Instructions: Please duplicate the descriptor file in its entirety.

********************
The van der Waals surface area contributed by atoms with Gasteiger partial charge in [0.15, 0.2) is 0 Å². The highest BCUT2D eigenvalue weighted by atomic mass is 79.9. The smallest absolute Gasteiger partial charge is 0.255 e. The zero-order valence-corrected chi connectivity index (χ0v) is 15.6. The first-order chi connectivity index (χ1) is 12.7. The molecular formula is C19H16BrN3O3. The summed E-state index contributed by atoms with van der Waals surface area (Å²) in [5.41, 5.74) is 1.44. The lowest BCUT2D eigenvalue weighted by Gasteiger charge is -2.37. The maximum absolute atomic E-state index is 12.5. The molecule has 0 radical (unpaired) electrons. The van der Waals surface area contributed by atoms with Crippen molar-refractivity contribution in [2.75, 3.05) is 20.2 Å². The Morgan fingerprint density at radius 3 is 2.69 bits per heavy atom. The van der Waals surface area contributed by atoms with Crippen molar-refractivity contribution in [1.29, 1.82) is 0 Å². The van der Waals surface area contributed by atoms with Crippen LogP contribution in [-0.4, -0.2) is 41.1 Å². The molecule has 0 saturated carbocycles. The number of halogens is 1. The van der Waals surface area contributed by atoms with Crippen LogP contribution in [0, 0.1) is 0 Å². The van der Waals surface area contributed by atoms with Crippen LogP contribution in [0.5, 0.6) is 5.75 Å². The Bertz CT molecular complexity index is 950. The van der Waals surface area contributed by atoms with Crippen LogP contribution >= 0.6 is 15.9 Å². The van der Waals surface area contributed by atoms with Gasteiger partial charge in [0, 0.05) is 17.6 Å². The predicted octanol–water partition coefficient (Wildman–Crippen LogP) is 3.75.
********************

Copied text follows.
The van der Waals surface area contributed by atoms with Gasteiger partial charge in [0.15, 0.2) is 0 Å². The highest BCUT2D eigenvalue weighted by atomic mass is 79.9. The smallest absolute Gasteiger partial charge is 0.255 e. The zero-order valence-corrected chi connectivity index (χ0v) is 15.6. The first-order chi connectivity index (χ1) is 12.7. The molecular formula is C19H16BrN3O3. The summed E-state index contributed by atoms with van der Waals surface area (Å²) in [5.41, 5.74) is 1.44. The lowest BCUT2D eigenvalue weighted by Gasteiger charge is -2.37. The maximum absolute atomic E-state index is 12.5. The molecule has 0 radical (unpaired) electrons. The van der Waals surface area contributed by atoms with Crippen molar-refractivity contribution in [2.75, 3.05) is 20.2 Å². The Morgan fingerprint density at radius 3 is 2.69 bits per heavy atom. The van der Waals surface area contributed by atoms with Crippen molar-refractivity contribution in [1.29, 1.82) is 0 Å². The van der Waals surface area contributed by atoms with Crippen LogP contribution in [-0.4, -0.2) is 41.1 Å². The molecule has 0 saturated carbocycles. The number of halogens is 1. The van der Waals surface area contributed by atoms with Crippen LogP contribution in [0, 0.1) is 0 Å². The van der Waals surface area contributed by atoms with Crippen LogP contribution in [0.5, 0.6) is 5.75 Å². The Bertz CT molecular complexity index is 950. The van der Waals surface area contributed by atoms with Crippen LogP contribution >= 0.6 is 15.9 Å². The van der Waals surface area contributed by atoms with Gasteiger partial charge in [0, 0.05) is 17.6 Å². The predicted octanol–water partition coefficient (Wildman–Crippen LogP) is 3.75.